EXPLORING BARRIERS AND STRATEGIES FOR FACILITATING WORK EXPERIENCE OPPORTUNITIES FOR INDIVIDUALS WITH INTELLECTUAL DISABILITIES ENROLLED IN POST-SECONDARY EDUCATION PROGRAMS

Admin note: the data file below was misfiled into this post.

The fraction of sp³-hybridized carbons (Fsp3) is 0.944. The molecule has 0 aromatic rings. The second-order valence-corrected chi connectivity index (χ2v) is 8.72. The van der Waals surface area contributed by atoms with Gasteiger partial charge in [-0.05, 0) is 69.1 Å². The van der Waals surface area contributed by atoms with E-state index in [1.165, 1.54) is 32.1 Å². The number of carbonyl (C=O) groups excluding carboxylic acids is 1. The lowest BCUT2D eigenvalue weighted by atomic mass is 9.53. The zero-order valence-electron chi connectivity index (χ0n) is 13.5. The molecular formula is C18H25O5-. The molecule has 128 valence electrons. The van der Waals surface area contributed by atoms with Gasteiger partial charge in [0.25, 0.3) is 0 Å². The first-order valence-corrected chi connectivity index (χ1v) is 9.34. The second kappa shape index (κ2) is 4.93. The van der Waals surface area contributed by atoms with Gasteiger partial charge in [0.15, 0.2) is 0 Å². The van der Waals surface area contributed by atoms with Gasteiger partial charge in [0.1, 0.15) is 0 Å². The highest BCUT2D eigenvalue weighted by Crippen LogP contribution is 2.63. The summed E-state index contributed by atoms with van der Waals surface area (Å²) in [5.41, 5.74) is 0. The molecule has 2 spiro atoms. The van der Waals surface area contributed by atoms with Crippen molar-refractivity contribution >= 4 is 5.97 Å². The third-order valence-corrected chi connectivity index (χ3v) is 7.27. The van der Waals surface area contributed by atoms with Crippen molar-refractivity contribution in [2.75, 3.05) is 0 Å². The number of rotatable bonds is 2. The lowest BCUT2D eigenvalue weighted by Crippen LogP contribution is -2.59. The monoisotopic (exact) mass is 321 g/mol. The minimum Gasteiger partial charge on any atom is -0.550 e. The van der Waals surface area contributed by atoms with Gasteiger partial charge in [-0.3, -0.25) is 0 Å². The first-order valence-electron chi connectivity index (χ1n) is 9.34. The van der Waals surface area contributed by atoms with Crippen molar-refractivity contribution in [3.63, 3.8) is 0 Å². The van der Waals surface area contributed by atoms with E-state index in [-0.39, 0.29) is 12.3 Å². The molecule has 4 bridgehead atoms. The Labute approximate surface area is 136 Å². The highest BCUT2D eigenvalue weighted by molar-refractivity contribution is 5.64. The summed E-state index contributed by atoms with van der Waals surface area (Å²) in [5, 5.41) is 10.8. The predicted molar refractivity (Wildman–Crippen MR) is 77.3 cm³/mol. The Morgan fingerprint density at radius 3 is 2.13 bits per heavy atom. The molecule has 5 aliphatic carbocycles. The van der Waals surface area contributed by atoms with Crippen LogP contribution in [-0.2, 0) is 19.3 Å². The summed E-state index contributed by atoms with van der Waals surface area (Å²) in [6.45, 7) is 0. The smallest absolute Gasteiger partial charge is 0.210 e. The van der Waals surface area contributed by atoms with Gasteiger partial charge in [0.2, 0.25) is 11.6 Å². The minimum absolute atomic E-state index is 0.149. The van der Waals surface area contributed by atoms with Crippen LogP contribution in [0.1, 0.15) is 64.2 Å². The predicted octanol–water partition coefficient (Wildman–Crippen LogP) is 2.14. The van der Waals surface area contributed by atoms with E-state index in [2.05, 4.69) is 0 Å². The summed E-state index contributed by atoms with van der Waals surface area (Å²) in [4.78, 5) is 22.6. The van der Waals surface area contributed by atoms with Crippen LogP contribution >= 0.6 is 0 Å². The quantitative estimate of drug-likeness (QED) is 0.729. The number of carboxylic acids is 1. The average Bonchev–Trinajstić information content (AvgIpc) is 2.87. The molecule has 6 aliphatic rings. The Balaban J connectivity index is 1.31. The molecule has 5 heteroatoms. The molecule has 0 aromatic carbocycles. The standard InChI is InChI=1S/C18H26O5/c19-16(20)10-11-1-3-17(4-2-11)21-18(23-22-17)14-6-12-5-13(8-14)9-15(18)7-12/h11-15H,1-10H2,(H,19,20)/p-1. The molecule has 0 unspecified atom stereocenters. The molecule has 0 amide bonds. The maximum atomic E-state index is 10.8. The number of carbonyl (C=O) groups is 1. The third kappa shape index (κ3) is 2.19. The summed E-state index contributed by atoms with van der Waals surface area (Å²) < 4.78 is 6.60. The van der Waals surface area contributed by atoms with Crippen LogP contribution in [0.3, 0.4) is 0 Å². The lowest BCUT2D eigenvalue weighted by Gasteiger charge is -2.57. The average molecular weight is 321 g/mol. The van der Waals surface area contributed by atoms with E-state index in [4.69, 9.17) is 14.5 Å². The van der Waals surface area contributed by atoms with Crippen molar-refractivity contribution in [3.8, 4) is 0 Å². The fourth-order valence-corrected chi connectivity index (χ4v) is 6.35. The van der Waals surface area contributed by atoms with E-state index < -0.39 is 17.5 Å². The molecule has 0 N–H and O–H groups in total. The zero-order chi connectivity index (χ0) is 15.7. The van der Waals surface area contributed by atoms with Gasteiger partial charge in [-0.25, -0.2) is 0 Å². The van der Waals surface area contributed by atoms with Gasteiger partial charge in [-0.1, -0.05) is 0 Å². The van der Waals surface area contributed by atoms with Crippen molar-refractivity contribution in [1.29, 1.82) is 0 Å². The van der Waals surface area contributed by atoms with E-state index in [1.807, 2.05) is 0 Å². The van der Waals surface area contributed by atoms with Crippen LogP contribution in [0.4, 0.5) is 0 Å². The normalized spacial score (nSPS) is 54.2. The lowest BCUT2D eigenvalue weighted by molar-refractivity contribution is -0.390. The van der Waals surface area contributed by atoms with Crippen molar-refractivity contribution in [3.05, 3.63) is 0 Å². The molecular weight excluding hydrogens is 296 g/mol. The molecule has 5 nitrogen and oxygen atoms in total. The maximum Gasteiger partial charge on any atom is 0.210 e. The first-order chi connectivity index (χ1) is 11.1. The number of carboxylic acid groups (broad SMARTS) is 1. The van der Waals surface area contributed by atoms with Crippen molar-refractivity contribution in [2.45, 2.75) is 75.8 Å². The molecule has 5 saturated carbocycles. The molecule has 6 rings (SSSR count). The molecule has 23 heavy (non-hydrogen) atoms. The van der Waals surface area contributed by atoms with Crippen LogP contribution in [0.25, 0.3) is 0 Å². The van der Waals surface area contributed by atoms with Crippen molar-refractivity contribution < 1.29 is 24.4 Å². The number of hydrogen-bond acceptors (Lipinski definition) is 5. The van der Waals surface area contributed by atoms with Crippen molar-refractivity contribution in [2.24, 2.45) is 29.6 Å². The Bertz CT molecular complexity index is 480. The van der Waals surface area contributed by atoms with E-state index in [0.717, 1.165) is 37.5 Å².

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There are a multitude of benefits associated with employment, which many individuals with intellectual disabilities (ID) are not afforded due to their struggles to find and maintain work. These poor employment outcomes are in part being addressed by the over 240 post-secondary education (PSE) programs for students with ID that exist on college and university campuses in the U.S., many of which include work experience as a program component. A sequential mixed methods study, featuring a quantitative survey and qualitative interviews, was conducted to explore challenges faced by PSE program directors when facilitating work experience engagements, as well as strategies utilized to encourage employers to provide work experience opportunities for students. In addition, the study included a component designed to explore the existence of potential relationships between certain PSE program characteristics and barriers faced when facilitating paid work experiences. Findings include the identification of common barriers to facilitating paid work experience for students in PSE programs as being: (a) transportation issues, (b) employer perceptions of the abilities of people with disabilities, (c) inadequate number of staff hours to support students in the workplace, and (d) finding time in the student’s schedule. To increase paid work experience opportunities for students, PSE staff commonly use the following strategies: (a) solicit feedback from employer regarding the placement, (b) build a trusting relationship with the employer, (c) match student interests with their work experience position, (d) negotiate the scope of the job with employers so that it benefits both the business and student, (e) provide direct on-site training for the students in the workplace, (f) utilize natural supports in the workplace, and (g) provide students with an opportunity to relate what is learned in the workplace to what is learned in the instructional curriculum. The findings suggest that none of the program characteristics included in this study have a significant impact of the types of barriers faced by PSE staff when facilitating paid work experience. A discussion about these findings, including implications and recommendations for future research, has also been provided.